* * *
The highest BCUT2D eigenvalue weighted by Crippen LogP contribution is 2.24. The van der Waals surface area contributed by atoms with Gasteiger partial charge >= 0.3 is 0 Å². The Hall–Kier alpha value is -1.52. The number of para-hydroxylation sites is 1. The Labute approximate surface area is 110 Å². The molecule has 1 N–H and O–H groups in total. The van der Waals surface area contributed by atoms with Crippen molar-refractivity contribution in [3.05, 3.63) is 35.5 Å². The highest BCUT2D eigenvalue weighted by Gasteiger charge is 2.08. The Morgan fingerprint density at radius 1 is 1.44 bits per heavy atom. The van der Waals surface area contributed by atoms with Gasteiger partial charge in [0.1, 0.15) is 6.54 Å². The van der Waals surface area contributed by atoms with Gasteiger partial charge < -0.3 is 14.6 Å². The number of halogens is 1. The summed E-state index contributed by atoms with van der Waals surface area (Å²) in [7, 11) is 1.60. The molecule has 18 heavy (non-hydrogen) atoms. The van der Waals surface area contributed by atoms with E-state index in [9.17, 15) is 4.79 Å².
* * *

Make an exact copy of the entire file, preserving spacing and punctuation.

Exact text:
The highest BCUT2D eigenvalue weighted by Crippen LogP contribution is 2.24. The van der Waals surface area contributed by atoms with Gasteiger partial charge >= 0.3 is 0 Å². The Hall–Kier alpha value is -1.52. The number of para-hydroxylation sites is 1. The Labute approximate surface area is 110 Å². The molecule has 1 N–H and O–H groups in total. The van der Waals surface area contributed by atoms with Crippen molar-refractivity contribution in [3.05, 3.63) is 35.5 Å². The highest BCUT2D eigenvalue weighted by Gasteiger charge is 2.08. The Morgan fingerprint density at radius 1 is 1.44 bits per heavy atom. The van der Waals surface area contributed by atoms with Gasteiger partial charge in [0.1, 0.15) is 6.54 Å². The van der Waals surface area contributed by atoms with Gasteiger partial charge < -0.3 is 14.6 Å². The number of halogens is 1. The summed E-state index contributed by atoms with van der Waals surface area (Å²) in [7, 11) is 1.60. The molecule has 18 heavy (non-hydrogen) atoms. The van der Waals surface area contributed by atoms with E-state index in [9.17, 15) is 4.79 Å².